Louisiana 'main streets' suffering an economic hit due to coronavirus

Michael Tortorich
Main Street communities like Donaldsonville and Plaquemine rely on the economic activity of small businesses, which have suffered throughout the coronavirus pandemic.
Photo by Michael Tortorich

Nearly a third of small businesses in Louisiana are at risk of closing permanently over the next two months, and almost 60 percent cut shutter over a five-month span, according to a survey published by Main Street America. 

Nationally, nearly 66 percent of small businesses could close in five months as more than 72 percent of employees could face unemployment, the release reported. 

Main Street America, a program of the National Trust for Historic Preservation, reported the findings last week. The survey assessed the impact of the pandemic of nearly 6,000 small businesses. About 91 percent of the businesses have a staff of fewer than 20 employees.

Lt. Gov. Billy Nungesser said small business owners and employees are "the life blood" of the state's Main Street communities.

"Small business owners can only cut so much before the losses in revenue start drastically impacting their ability to remain open and serve the people of Louisiana," he said.

Several Main Street communities are scattered throughout the state. Those in the greater Baton Rouge area include Donaldsonville, Plaquemine, New Roads, St. Francisville, and Denham Springs.

Lee Melancon, Director of Community and Economic Development and Main Street Manager for the City of Donaldsonville, said the district has suffered “deep economic losses.”

Our businesses are resilient. They are doing everything they can to adjust their selling tactics by offering curbside pickup, contactless delivery of items, and offering special appointments for those who are most at risk of contracting the virus,” Melancon said.

Our businesses are taking every precaution possible to protect their customers and staff during this crisis, but this comes at a huge price to our small community shops. While there are opportunities to help sustain our businesses, most of them are only offered to firms with more than three employees and the programs set into place by Congress are beneficial, but simply may not be enough to sustain or save some of our businesses,” he added.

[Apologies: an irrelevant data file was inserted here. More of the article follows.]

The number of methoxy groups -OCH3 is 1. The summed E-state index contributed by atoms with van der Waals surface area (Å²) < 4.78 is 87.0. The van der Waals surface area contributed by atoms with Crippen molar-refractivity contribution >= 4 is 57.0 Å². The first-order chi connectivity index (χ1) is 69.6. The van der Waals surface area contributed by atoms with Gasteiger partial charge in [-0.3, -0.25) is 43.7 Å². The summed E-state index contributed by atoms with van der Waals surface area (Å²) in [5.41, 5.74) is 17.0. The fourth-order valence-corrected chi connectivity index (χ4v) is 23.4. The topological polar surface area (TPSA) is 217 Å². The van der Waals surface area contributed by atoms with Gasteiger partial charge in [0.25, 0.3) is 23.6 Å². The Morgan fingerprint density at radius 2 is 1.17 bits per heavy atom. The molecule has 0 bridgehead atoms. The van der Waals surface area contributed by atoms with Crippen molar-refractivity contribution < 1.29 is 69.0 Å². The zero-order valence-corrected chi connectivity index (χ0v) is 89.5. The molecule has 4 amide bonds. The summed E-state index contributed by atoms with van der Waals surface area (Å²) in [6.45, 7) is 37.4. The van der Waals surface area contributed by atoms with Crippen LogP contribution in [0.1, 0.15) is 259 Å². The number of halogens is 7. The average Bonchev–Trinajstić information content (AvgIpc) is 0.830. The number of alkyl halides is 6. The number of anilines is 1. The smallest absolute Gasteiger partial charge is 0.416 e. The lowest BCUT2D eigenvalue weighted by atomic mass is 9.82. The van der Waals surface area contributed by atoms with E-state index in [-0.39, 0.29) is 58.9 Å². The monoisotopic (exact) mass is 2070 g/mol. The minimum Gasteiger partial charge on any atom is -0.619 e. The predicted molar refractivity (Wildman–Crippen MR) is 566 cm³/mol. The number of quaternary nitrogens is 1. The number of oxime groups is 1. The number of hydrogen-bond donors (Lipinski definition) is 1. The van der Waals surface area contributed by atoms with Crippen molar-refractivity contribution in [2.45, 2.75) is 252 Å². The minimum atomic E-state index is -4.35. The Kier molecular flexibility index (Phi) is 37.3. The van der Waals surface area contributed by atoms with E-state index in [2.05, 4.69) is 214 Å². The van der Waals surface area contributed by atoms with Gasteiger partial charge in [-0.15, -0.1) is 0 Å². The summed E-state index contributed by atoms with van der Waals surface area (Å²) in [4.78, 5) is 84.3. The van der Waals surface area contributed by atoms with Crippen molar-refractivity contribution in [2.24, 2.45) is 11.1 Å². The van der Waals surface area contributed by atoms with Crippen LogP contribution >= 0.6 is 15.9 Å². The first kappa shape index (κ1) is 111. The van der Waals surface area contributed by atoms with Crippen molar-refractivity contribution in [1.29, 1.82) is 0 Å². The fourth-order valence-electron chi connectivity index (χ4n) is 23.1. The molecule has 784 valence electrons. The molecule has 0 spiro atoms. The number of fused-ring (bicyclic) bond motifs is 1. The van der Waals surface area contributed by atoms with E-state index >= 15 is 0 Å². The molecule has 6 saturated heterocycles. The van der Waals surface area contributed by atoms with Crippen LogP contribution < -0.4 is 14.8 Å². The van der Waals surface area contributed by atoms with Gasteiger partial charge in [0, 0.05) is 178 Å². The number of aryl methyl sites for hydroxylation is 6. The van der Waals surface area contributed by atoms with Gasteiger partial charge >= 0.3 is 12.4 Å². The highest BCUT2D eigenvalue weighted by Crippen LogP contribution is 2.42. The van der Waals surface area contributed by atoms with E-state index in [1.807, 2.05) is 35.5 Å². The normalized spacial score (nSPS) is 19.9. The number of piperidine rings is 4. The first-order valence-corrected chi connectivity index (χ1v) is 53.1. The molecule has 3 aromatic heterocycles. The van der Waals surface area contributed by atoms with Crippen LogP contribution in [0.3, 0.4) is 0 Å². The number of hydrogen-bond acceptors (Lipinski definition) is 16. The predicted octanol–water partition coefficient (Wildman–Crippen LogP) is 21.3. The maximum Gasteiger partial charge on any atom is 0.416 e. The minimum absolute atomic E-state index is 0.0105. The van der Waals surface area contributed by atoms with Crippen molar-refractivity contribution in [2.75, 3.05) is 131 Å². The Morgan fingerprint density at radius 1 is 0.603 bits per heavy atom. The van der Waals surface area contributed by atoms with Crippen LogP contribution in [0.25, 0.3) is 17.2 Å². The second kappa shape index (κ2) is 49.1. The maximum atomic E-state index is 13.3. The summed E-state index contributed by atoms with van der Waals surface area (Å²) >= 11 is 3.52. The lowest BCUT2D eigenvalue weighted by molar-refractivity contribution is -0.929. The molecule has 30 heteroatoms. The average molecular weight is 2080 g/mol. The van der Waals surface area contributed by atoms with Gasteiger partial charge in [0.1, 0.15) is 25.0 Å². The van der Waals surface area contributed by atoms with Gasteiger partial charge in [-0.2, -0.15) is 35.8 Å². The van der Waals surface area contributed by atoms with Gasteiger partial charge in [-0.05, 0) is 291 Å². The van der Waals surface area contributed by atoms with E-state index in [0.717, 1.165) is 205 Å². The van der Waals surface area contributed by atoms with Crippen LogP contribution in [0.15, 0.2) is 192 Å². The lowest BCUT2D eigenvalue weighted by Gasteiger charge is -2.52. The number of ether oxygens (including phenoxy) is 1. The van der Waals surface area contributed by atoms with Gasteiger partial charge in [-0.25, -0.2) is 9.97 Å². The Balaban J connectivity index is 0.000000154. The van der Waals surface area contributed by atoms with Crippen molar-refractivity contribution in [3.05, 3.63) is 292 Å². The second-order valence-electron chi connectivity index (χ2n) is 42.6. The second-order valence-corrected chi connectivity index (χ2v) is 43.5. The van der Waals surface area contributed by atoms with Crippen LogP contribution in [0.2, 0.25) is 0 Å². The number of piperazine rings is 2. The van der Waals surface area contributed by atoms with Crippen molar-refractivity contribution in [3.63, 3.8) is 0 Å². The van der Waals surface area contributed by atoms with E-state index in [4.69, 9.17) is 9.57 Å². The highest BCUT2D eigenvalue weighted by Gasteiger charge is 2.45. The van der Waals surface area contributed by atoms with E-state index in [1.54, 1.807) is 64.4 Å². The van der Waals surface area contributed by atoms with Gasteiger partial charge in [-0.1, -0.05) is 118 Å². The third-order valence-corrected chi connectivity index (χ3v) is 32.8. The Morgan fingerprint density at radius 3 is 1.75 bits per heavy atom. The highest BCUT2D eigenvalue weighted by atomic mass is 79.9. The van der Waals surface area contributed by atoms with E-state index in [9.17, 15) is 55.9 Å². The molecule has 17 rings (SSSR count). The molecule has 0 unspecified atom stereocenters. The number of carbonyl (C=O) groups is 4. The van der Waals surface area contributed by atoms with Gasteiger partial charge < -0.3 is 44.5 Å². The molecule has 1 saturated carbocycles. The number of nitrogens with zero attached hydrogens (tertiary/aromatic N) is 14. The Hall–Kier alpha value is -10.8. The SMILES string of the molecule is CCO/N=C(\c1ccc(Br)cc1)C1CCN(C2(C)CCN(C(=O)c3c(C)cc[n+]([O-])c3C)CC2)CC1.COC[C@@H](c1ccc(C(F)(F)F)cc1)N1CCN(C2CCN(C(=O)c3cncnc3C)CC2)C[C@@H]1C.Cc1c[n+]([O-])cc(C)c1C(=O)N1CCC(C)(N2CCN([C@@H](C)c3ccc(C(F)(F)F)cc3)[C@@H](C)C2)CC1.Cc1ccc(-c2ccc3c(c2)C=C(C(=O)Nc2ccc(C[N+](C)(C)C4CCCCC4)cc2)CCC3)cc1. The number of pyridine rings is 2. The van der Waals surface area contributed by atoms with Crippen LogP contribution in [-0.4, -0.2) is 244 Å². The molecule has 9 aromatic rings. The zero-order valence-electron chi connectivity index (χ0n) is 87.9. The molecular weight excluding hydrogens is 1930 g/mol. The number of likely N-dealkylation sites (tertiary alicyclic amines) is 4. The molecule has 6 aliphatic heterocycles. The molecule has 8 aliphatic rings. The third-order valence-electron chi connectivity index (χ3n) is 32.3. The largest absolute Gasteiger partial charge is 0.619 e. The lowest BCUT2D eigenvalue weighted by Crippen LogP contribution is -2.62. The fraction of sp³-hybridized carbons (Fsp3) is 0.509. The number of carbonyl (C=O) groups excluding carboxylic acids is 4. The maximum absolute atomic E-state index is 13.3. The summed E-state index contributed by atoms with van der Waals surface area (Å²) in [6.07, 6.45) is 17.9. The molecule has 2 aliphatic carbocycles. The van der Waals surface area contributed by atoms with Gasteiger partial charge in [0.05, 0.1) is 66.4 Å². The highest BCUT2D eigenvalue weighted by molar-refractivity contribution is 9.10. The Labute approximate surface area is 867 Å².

Melancon acknowledged some businesses may close permanently due to the pandemic. 

We are planning a webinar and training classes partnering with Ascension Economic Development as well as MBECA (Microbusiness Enterprise Corporation of Ascension) to assist our small businesses during the rebuilding process, and we will be here as long as it takes to get our community through this challenge,” he said.

Donna Jennings, Main Street Director for Denham Springs, said some shops in the district are unable to pay rent. Business owners have been encouraging online ordering and curbside deliveries to fill in the gaps in their income.

"They have no idea when the virus will slow down enough to reopen," Jennings said. "Our village is like a family. We need hope and help."

Anne Picou, Director of Houma Main Street, said their district is "at ground zero."

"We had 13 restaurants in the Houma District. Today only three are open from 11 a.m. to 2 p.m. for curb side and one will deliver. Our retail is all closed," Picou said.

Traffic has been sparse in the area. Picou said many business owners were feeling the effects of a fluctuation in the oil and gas sector of the economy prior to the coronavirus crisis.

Thibodaux Main Street Director Danielle Stein said local business owners have increased their social media presence as a way to connect with customers. One business owner has used the additional time to work on renovations and updating systems, according to Stein.

According to a report released last week by the U.S. Bureau of Labor Statistics, Louisiana went into the pandemic with the highest unemployment rate in the nation. The March rate was 6.9 percent.

Louisiana also had the biggest increase in unemployment numbers of any other state.

Findings from business respondents to the survey show:

  1. 70.9 percent are locally owned
  2. 46.2 percent have been in business more than 10 years
  3. 81 percent have suspended storefront operations
  4. 62 percent do not have an online sales component to produce a revenue stream
  5. 69.2 percent report a loss in revenue of more than 50 percent
  6. 61.5 percent report a loss in revenue of more than 75 percent
  7. 49.6 percent are concerned with how they will pay this month’s rent/mortgage
  8. 30.8 percent are at risk of closing within three months
  9. 59 percent are at risk of closing within five months